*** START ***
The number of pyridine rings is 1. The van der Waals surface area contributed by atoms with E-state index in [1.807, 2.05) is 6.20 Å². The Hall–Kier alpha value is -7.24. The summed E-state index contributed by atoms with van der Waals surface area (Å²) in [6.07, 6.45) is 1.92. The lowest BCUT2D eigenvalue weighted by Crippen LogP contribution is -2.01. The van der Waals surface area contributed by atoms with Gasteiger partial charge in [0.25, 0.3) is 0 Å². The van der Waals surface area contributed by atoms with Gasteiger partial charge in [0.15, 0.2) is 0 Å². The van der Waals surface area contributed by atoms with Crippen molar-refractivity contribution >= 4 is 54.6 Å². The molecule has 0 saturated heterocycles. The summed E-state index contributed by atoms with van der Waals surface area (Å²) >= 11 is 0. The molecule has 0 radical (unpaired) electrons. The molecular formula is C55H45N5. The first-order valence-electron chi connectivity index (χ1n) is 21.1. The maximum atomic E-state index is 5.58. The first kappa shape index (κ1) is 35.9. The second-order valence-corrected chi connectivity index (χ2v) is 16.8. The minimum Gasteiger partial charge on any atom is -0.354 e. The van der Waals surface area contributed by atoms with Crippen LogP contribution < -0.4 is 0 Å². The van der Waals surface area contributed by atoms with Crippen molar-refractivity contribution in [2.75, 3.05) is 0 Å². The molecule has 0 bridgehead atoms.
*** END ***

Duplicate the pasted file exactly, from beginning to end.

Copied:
The number of pyridine rings is 1. The van der Waals surface area contributed by atoms with E-state index in [1.807, 2.05) is 6.20 Å². The Hall–Kier alpha value is -7.24. The summed E-state index contributed by atoms with van der Waals surface area (Å²) in [6.07, 6.45) is 1.92. The lowest BCUT2D eigenvalue weighted by Crippen LogP contribution is -2.01. The van der Waals surface area contributed by atoms with Gasteiger partial charge in [0.25, 0.3) is 0 Å². The van der Waals surface area contributed by atoms with Gasteiger partial charge in [0.15, 0.2) is 0 Å². The van der Waals surface area contributed by atoms with Crippen molar-refractivity contribution >= 4 is 54.6 Å². The molecule has 0 saturated heterocycles. The summed E-state index contributed by atoms with van der Waals surface area (Å²) >= 11 is 0. The molecule has 0 radical (unpaired) electrons. The molecular formula is C55H45N5. The first-order valence-electron chi connectivity index (χ1n) is 21.1. The maximum atomic E-state index is 5.58. The first kappa shape index (κ1) is 35.9. The second-order valence-corrected chi connectivity index (χ2v) is 16.8. The minimum Gasteiger partial charge on any atom is -0.354 e. The van der Waals surface area contributed by atoms with Crippen LogP contribution < -0.4 is 0 Å². The van der Waals surface area contributed by atoms with Crippen molar-refractivity contribution in [2.75, 3.05) is 0 Å². The molecule has 0 bridgehead atoms.